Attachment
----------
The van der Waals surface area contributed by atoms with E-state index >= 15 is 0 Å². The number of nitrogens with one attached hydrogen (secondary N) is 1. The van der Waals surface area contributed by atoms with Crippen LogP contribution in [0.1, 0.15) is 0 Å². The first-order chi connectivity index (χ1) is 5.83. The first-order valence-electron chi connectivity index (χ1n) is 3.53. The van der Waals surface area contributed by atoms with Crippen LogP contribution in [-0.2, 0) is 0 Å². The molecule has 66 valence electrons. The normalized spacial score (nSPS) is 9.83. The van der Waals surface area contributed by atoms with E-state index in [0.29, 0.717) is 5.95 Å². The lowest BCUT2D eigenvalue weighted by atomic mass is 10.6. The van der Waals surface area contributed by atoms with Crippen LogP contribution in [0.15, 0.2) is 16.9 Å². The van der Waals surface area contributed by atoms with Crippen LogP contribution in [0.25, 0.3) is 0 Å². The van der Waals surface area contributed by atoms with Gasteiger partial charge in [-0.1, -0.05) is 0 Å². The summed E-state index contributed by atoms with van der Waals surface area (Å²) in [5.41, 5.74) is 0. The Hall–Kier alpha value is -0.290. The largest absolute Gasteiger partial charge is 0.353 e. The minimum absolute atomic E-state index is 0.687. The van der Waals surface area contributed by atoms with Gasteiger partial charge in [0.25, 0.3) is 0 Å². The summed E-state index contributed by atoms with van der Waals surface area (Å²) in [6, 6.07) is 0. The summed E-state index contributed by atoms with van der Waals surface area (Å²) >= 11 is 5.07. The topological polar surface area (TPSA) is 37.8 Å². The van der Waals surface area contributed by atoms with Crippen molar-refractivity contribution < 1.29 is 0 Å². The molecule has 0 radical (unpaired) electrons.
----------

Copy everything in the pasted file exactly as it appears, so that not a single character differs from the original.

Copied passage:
The van der Waals surface area contributed by atoms with E-state index >= 15 is 0 Å². The number of nitrogens with one attached hydrogen (secondary N) is 1. The van der Waals surface area contributed by atoms with Crippen LogP contribution in [0.1, 0.15) is 0 Å². The first-order chi connectivity index (χ1) is 5.83. The first-order valence-electron chi connectivity index (χ1n) is 3.53. The van der Waals surface area contributed by atoms with Crippen LogP contribution in [-0.2, 0) is 0 Å². The molecule has 66 valence electrons. The normalized spacial score (nSPS) is 9.83. The van der Waals surface area contributed by atoms with E-state index in [0.29, 0.717) is 5.95 Å². The lowest BCUT2D eigenvalue weighted by atomic mass is 10.6. The van der Waals surface area contributed by atoms with Crippen LogP contribution in [0.15, 0.2) is 16.9 Å². The van der Waals surface area contributed by atoms with Crippen LogP contribution in [0.25, 0.3) is 0 Å². The van der Waals surface area contributed by atoms with Gasteiger partial charge in [-0.1, -0.05) is 0 Å². The summed E-state index contributed by atoms with van der Waals surface area (Å²) in [5.41, 5.74) is 0. The Hall–Kier alpha value is -0.290. The largest absolute Gasteiger partial charge is 0.353 e. The minimum absolute atomic E-state index is 0.687. The van der Waals surface area contributed by atoms with Gasteiger partial charge in [0.25, 0.3) is 0 Å². The summed E-state index contributed by atoms with van der Waals surface area (Å²) in [6, 6.07) is 0. The summed E-state index contributed by atoms with van der Waals surface area (Å²) >= 11 is 5.07. The topological polar surface area (TPSA) is 37.8 Å². The van der Waals surface area contributed by atoms with Crippen molar-refractivity contribution < 1.29 is 0 Å². The molecule has 0 radical (unpaired) electrons.